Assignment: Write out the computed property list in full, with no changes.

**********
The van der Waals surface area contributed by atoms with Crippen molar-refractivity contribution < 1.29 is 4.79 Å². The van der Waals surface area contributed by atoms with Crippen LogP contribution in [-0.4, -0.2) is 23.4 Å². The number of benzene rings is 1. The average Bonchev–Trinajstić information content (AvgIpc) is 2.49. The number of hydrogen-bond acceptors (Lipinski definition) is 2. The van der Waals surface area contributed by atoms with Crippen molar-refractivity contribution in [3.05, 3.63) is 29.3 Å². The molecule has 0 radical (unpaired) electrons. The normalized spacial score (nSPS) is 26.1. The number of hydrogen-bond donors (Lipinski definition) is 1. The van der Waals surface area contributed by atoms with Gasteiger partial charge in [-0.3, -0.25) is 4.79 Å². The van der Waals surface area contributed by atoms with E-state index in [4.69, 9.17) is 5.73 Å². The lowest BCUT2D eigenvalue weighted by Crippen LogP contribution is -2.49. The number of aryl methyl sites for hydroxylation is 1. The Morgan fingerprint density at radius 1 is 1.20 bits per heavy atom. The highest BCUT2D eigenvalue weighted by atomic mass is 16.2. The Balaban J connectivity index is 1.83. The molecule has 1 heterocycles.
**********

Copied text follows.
The van der Waals surface area contributed by atoms with Crippen molar-refractivity contribution < 1.29 is 4.79 Å². The van der Waals surface area contributed by atoms with Crippen LogP contribution in [-0.4, -0.2) is 23.4 Å². The number of benzene rings is 1. The average Bonchev–Trinajstić information content (AvgIpc) is 2.49. The number of hydrogen-bond acceptors (Lipinski definition) is 2. The van der Waals surface area contributed by atoms with Crippen molar-refractivity contribution in [3.05, 3.63) is 29.3 Å². The molecule has 0 radical (unpaired) electrons. The normalized spacial score (nSPS) is 26.1. The number of hydrogen-bond donors (Lipinski definition) is 1. The van der Waals surface area contributed by atoms with Gasteiger partial charge in [-0.3, -0.25) is 4.79 Å². The van der Waals surface area contributed by atoms with E-state index in [4.69, 9.17) is 5.73 Å². The lowest BCUT2D eigenvalue weighted by Crippen LogP contribution is -2.49. The number of aryl methyl sites for hydroxylation is 1. The Morgan fingerprint density at radius 1 is 1.20 bits per heavy atom. The highest BCUT2D eigenvalue weighted by atomic mass is 16.2. The Balaban J connectivity index is 1.83. The molecule has 1 heterocycles.